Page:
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Two birds, One Stone: Easing Immigration to Japan

picture: masaru minoya, Flickr.
picture: masaru minoya, Flickr.

Japan is the world’s third largest economy accounting for over 9 percent of the world’s economy in 2012. However, Japan is confronting a stagnant economy and an aging population that could cast a shadow on its future development. In the wake of this urgent and ongoing agenda, Japan’s current prime minister, Shinzo Abe, referred to immigration as a solution to this issue in the Japanese Diet on 13 February, 2014. But until now, immigration has not been a familiar topic to Japan and its people. The ratio of immigrants to Japanese is very close to zero—it is the second lowest, next to Mexico, among OECD countries, primarily because the government strictly controls immigration. If Japan does shift its strict immigration policies, what would the consequences be for Japan and its immigrants? What are the obstacles to this transformation?

First, political conditions and recognition of immigrants in Japan will be improved and public awareness of human rights issues regarding domestic minorities can be reinforced. Meanwhile, there are not so many documented immigrants in Japan, but Japan still has a considerable number of illegal foreigners. The Ministry of Justice reported on 1 January, 2014 that it recognized 670,065 people were overstaying in Japan without legitimate permission (nationals from South Korea, China, Philippines, Taiwan, Thailand, Malaysia, Singapore, Peru, Brazil, and Sri Lanka top the list). Some of these undocumented people remain in Japan to seek better life opportunities, but they tend to be trapped into lives of crimes or into the illegal job market due to their illegal status. To make matters worse, some illegal immigrants are deceived by false promises or by being forcibly brought to Japan through international trafficking networks. Many are likely to be exploited as forced laborers or sex workers, involved with crimes such as prostitution without any protection. It is said that the “Yakuza” (a powerful Japanese crime organization) has much to do with this human trafficking. The Japanese government has recognized this precarious situation, but the practical effectiveness of enacted laws is still questionable. If the government deregulates restrictions of immigrant visas, more of them can enjoy legal status that would help them gain access to social protections and decent economic opportunities, and less would be dependent on illegal routes. Hence, Japanese immigration policies are correlated with enhancing human rights and combatting international crime.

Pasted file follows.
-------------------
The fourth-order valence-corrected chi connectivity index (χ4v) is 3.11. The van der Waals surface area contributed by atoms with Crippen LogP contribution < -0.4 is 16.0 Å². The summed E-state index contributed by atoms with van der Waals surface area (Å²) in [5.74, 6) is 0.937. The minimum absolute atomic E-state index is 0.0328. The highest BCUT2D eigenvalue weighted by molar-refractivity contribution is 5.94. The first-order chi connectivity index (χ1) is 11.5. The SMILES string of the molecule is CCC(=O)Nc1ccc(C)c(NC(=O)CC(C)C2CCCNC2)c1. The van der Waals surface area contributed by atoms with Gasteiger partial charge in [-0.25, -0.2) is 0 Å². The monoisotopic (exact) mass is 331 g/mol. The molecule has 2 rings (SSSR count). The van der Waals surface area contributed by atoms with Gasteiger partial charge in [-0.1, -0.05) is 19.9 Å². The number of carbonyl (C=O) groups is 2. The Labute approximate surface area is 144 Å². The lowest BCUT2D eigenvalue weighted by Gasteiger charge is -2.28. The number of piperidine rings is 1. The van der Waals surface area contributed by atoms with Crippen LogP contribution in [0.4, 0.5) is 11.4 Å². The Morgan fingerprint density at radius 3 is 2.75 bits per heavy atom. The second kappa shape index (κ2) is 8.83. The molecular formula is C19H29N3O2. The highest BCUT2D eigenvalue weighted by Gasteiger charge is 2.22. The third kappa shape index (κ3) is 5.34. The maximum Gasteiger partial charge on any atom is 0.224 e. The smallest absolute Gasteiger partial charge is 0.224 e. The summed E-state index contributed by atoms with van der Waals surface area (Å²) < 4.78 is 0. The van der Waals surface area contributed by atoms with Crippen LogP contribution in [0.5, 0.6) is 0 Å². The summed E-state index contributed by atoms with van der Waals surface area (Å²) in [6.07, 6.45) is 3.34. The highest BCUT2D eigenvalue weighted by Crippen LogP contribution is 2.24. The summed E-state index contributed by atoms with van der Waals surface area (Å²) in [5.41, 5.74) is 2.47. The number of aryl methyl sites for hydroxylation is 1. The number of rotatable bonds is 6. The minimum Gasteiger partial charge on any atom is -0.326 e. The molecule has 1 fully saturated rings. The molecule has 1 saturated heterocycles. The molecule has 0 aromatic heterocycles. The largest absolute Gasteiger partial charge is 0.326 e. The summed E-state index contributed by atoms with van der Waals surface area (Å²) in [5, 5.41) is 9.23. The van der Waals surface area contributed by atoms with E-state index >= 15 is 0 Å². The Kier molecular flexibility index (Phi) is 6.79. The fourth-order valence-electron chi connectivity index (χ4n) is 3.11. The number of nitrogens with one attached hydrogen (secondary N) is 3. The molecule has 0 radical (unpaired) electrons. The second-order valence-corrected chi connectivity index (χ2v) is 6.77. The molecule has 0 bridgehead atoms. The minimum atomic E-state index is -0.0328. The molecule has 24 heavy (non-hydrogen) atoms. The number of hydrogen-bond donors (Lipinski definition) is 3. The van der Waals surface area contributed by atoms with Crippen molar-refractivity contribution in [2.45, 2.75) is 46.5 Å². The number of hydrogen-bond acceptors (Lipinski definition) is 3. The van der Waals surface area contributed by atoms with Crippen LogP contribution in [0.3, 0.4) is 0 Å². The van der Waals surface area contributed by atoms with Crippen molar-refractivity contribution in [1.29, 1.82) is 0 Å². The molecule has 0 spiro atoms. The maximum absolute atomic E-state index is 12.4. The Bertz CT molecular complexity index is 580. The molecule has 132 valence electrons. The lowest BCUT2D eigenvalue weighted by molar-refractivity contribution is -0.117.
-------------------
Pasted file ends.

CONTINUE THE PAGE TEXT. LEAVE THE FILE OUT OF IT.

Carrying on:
Second, Japan’s long-term economic development may benefit from migrants. With his distinctive economic policies (known as Abenomics), the Japanese prime minister is trying to bolster the economy. However, Japan has several structural problems preventing this goal being achieved. And a demographic problem has existed for a long time in Japan, negatively influencing the Japanese economy by increasing the social welfare burdens and decreasing new demands in the domestic market and the labor force. Persons over 65 surpass 30 million and constitute 24 percent of Japan’s population, while children under 14 only account for 13 percent. In addition, Japan’s government estimates that the population will decrease to 42,860,000 by 2110 if Japan does nothing. However, according to research Japan can maintain a 100 million population if it accepts 200,000 immigrants every year and if its total fertility rate is bolstered. The government also expects immigrants to offset the increasing burdens of social welfare costs and the shortage in the labor forces. Because of such backgrounds, the government promised that research and discussions will shift into high gear.

So far allowing further immigration sounds like a silver bullet for Japan and its migrants, but integration issues must also be taken into account. This would, in fact, be the biggest setback in the shift of Japan’s immigration policies and, this is a reason why Japan has avoided this topic until now—Japan has basically been homogenous in terms of language, culture, and ethnicity. For example, Japan does not define its official language by law because Japanese has been the de facto official language, and Japanese people account for over 98 percent of Japan’s population. These backgrounds make it difficult for the Japanese to accept radical changes. In fact, research shows 51.6 percent of Japanese people oppose increasing immigrants while 23.1 percent is for and 25.3 percent did not take a position. People against the immigration are concerned about growing crimes, cultural differences and the influx of poor immigrants. A common concern that these people have is Japan might lose its identity and stability because of increasing immigrants. How Japan can make sure the natives and immigrants coexist cooperatively will determine whether immigration becomes a silver bullet or a Pandora’s box.

HIROAKI GOTO

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